This is not empirical evidence, but subjective evidence. It may appear that you awareness can extend to the tree, but this is easily explained by the fact that the light rays entering your eyes allows you see the tree. You cannot see objects if the light rays do not reflect of them. If your consciousness really extended across the physical universe, you would be able to see distant galaxies and atoms. But this is not the case, therefore your consciousness is confined to your body and its sensory apparatus.


See answer above. Direct experience/observation prior to Mentalization and Intellectualization reveal Awareness as non-local. Like air, awareness is everywhere at the same time. This need not be proven or confirmed by measurement because it is self-evident when looking.


Again this is patently false, because if consciousness was like space and everywhere at the same time, it would mean I would be aware of things outside of my vision, such as the contents of a sealed and non-transparent box. This is not the case, therefore consciousness is not everywhere.


There is no other world than subjective experience, at least not one that you can prove to exist.


There is evidence for an objective world, because we know for a fact there is a world that exists outside of us with its own history, laws and things. If the contents of my experience were completely subjective, then how could we all agree that we are seing the same things. And if you argue that there is no other, just you, then there is nothing more than solipisim.



If memory is not applied there is indeed no self to be found. "Self" is then just another thought/memory with no independent existence of its own. This does not mean that an underlying context/energy-field/field-of-awareness/field-of-consciousness does not exist or that only touchable, perceivable matter exists. Saying so would again be a leap from reality to assumption.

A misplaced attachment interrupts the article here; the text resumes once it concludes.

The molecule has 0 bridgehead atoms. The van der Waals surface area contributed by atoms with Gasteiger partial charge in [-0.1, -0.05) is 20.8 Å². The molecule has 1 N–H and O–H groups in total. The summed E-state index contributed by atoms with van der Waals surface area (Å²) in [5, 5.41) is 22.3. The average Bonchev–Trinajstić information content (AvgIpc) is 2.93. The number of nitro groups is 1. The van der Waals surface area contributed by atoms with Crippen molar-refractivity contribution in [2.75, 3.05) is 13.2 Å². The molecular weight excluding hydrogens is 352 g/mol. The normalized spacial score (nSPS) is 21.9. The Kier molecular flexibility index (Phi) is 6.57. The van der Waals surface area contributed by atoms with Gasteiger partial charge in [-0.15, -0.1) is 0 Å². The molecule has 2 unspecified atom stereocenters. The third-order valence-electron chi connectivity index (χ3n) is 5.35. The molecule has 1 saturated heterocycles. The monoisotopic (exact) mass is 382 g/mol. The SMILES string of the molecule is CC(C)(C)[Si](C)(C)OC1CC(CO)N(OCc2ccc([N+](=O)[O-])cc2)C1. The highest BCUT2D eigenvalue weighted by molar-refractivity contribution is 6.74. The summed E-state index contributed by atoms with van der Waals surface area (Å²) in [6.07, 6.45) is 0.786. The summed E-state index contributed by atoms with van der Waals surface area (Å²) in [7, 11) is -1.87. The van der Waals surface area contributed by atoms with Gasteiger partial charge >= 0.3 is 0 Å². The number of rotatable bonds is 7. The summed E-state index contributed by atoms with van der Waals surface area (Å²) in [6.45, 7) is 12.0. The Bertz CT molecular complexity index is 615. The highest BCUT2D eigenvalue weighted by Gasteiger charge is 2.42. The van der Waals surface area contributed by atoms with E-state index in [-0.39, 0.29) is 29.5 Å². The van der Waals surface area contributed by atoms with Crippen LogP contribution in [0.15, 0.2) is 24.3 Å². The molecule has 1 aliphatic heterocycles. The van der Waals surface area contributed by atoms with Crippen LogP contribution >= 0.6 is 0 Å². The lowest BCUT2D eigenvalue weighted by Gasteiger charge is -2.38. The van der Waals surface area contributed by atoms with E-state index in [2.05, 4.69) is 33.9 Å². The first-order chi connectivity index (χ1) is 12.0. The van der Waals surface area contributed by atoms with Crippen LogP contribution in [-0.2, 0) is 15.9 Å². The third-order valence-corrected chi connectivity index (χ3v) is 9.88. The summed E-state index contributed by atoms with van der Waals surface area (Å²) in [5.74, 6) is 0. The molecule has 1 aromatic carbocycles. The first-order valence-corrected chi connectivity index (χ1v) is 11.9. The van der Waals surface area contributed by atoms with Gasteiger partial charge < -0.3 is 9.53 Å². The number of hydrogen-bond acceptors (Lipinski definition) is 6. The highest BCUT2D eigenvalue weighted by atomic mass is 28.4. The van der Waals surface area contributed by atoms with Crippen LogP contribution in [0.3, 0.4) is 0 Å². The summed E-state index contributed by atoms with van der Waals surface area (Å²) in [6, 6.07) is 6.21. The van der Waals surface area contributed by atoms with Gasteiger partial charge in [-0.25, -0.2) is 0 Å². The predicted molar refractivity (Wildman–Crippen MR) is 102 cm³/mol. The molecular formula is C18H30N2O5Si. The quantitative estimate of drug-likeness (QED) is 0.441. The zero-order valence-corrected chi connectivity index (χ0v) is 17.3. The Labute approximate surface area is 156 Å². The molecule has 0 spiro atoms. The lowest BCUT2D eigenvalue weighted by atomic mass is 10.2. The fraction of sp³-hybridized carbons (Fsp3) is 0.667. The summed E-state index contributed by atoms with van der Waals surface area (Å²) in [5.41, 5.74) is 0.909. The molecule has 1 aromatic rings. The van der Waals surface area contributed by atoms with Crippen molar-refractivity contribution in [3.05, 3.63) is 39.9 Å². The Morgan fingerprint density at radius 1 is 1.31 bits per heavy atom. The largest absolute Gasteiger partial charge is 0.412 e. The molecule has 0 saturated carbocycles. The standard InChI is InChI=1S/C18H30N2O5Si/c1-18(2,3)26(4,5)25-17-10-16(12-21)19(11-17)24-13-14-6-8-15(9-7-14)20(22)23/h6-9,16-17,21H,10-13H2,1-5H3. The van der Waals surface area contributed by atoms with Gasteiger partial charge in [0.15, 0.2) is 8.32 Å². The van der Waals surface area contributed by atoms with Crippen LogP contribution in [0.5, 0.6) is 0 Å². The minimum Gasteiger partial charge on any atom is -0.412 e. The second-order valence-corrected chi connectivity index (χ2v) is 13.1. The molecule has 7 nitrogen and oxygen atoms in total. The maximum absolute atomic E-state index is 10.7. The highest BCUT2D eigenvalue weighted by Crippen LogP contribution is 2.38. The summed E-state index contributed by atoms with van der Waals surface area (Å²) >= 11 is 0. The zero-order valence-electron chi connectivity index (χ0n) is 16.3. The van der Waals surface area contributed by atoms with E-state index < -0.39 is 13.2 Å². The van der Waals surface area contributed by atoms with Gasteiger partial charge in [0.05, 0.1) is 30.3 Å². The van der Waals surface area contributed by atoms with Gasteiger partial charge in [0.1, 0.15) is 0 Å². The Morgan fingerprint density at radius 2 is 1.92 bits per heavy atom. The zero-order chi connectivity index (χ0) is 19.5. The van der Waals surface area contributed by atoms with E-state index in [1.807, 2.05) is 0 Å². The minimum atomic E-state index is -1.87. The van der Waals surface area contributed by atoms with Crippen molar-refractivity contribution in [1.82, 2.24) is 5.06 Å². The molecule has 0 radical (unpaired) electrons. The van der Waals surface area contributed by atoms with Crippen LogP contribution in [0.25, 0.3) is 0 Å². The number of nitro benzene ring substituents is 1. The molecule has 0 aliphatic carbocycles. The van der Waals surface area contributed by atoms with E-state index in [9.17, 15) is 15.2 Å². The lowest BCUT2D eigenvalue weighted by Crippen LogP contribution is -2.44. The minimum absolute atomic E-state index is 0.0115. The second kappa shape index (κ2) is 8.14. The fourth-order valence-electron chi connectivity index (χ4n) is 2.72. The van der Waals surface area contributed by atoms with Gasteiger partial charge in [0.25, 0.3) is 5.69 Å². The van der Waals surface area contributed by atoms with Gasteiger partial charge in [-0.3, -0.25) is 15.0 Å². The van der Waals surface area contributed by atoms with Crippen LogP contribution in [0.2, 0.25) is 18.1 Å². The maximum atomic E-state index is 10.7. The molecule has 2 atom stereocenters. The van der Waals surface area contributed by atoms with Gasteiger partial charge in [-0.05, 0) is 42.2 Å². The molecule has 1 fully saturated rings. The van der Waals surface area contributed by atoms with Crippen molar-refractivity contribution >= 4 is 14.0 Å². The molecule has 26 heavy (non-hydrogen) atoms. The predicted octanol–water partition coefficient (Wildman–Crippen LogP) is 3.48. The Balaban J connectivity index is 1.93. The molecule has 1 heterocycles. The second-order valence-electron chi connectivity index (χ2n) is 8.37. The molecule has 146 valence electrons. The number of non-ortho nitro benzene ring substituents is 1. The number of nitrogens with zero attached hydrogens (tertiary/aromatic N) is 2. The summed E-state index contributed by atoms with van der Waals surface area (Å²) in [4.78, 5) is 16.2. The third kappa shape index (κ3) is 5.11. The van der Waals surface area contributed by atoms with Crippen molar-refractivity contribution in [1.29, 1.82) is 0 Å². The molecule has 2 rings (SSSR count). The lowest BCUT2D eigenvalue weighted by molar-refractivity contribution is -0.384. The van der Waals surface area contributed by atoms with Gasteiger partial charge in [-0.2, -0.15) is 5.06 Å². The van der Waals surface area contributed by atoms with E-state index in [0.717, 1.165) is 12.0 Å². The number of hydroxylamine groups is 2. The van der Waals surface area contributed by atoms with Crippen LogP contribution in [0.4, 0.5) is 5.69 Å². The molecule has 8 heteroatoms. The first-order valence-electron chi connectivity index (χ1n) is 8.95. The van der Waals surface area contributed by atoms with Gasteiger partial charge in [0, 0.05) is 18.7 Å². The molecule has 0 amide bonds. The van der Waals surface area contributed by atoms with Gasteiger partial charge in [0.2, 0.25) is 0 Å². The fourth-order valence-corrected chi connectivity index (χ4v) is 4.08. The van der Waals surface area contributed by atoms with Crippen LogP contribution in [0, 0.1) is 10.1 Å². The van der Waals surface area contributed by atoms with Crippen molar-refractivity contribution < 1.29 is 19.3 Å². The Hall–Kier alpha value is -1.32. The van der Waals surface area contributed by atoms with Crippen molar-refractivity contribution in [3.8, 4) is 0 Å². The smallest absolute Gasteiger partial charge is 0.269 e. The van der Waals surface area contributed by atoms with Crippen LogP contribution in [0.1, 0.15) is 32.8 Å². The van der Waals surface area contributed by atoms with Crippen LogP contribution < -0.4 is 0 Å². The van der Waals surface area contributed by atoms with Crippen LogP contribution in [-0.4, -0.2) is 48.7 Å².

If the self is just another thought and memory, then this simply lends itself to the materialist position. As all memories are previous sense impressions or physical impressions, which come from the physical world. Therefore the so-called self simply being a contingent and temporal things that changes in relation to its memories, cannot be a real thing. Thus we are not actually subjects of our experience and this is a fiction. Thus there is no need to multiply quantities any further and posit the existence of awareness-fields. There is fundamentally just a material field, and only that is real, while subjective-fields are as we have already established, fictitious.

Note: Just to remind I do not in fact believe in materialism. I am only playing devils advocate here, and will stop arguing as soon as I am satisfied you have defeated all the materialist arguments I can make against your position.

[edit on 5-12-2009 by Indigo_Child]



posted on Dec, 6 2009 @ 02:37 PM
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Originally posted by Indigo_Child
In any case, I could do probably do a better job defending materialism, despite not being a materialist myself



You`re playing your role very well




the mind is not a passive thing as it itself can impose its own laws onto the world and represent the world to itself.


No objection. I understand that "brain as receiver/translator of vibration" is an analogy. I was using it because you said that the Brain creates Consciousness. I am saying the brain does not create Consciousness, that Consciousness exists independent of a piece of meat.

I only say so to clarify your position and my position, for the benefit of the reader.

You have evidence that certain parts of the brain react to certain thoughts. You therefore stipulate that the brain must be the "cause" of these thoughts. But it could just as well be the other way around, the thoughts being the cause of the reaction in the brain.

So, in regards to this issue we are tied, 1:1, as there is only evidence of a brain-reaction but not of which came first, the thought or matter/brain.



Another reason why the analogy does not work is because we know that there is an interactive relationship between mind and body. That is that the physical input can alter mental states, and mental states can alter physical states. But there is no such interactive relationship between a radio and a transmitter, the radio plays an entirely passive role. Therefore the analogy is flawed.


Yes alright, its clarified. Also, you see the two angles - mind influences body and body influences mind.

It is my view that it is consciousness/thought that is primary and matter/body that is secondary.

First you think of sex, and then your body reacts.



Empirical evidence will show that consciousness can never exist in something that does not have a functioning brain.


The materialist hopes that that is so. NDE Research and OBE research (as well as my personal experience) have shown me awareness and thought without a brain. Research has shown plants with Consciousness.